On the other end of the spectrum is laptop #3 where the resolution is low relative to screen size (dot pitch of 0.0102”). Small text that would otherwise be legible looks blocky. There isn't enough vertical resolution to read a document. Its fine for playing DVDs and web video content but isn't great for web surfing or document editing (too much scrolling). Comfortable reading distance extends out to 29”, farther than I want to be from the keyboard.
    Laptop #2 strikes the right balance for a comfortable reading distance that aligns well with how far I want to be from the keyboard of about 68cm (dot pitch of 0.237 mm). Sure, the vertical scrolling is still necessary for document editing and web surfing. Since I drag the thing home and back every day, though, the lighter weight makes up for some amount of scrolling.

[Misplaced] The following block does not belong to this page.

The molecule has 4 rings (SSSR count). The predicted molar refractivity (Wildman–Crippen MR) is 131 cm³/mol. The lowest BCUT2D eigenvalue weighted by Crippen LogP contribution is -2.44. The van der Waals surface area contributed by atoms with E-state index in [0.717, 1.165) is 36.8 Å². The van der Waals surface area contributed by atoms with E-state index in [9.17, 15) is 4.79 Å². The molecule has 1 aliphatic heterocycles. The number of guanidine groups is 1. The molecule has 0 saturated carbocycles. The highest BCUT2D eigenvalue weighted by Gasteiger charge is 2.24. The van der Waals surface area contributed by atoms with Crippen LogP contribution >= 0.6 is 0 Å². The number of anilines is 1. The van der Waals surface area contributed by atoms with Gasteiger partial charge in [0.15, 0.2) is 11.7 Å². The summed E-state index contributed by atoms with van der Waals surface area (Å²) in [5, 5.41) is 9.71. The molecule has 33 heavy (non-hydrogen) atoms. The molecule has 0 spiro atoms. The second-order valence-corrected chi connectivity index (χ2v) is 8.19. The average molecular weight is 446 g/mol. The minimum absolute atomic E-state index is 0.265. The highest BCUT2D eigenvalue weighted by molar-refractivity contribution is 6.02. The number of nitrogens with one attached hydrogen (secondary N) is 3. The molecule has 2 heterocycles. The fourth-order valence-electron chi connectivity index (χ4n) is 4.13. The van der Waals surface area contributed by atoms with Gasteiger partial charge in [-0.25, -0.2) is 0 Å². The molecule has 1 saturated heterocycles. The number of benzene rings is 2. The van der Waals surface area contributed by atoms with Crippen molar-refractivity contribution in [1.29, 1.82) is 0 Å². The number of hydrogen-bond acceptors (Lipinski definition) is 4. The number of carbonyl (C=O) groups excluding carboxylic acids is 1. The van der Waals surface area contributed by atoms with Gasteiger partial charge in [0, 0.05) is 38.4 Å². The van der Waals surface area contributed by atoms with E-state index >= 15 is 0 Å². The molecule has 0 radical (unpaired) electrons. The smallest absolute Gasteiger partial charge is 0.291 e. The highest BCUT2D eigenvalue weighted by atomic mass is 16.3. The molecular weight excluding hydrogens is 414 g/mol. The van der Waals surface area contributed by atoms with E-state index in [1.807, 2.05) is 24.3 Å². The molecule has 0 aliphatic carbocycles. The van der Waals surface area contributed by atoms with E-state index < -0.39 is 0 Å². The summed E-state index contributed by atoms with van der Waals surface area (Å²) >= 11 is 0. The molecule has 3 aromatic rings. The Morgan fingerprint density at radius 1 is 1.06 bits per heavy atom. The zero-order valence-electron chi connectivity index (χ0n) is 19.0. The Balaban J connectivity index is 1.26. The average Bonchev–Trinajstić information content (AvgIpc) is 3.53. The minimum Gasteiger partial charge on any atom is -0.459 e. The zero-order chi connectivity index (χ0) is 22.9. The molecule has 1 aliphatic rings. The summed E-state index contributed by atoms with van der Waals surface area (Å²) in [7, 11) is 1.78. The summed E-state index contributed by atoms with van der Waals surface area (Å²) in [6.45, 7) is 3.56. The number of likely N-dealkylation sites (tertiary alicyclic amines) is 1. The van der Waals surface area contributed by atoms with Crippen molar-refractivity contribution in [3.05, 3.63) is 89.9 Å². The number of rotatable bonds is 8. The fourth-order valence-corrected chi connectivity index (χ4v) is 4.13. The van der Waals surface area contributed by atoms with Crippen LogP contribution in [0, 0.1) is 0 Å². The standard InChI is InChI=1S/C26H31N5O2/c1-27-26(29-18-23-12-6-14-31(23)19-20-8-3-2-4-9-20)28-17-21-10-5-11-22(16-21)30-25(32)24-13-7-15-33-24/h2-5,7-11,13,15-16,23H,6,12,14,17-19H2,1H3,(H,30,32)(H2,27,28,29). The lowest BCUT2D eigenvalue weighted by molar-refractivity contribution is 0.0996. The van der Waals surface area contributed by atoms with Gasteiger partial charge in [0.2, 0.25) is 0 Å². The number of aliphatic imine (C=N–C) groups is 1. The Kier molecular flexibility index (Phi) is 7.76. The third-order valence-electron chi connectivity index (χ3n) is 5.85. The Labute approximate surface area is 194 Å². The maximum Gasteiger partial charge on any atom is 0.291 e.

I really don’t know much about the different panel technologies and, having never seen them in action on a laptop, I don’t know whether they make a tangible difference to my eyes. More important to me is dot pitch and its linear realationship with comfortable viewing distance. Vertical resolutions below 800 pixles become so frustrating as to be useless to me and, to be honest, I’d really prefer more. To keep dot pitch in a comfortable range for me, that means the minimum screen size is 14.1” (sorry Macbooks and Netbooks) for 16:10 aspect ratio screens. My ideal would be a 15.4”, 16:10, 1440x900. I ended up setting Laptop #1 to that resolution and just living with the minor issues caused by non-native panel resolution. An alternative would be 16”, 16x9, 1536x864, with the full keyboard number pad. Since we’re talking ideals, I’d also like weight around 4.5 lbs. Those large sizes with that low weight are magic by today’s standards, I know, but ideals aren’t necessarily meant to be acheivable. Hopefully, battery technology will improve to that point where those specs are possible along with all day away from a plug.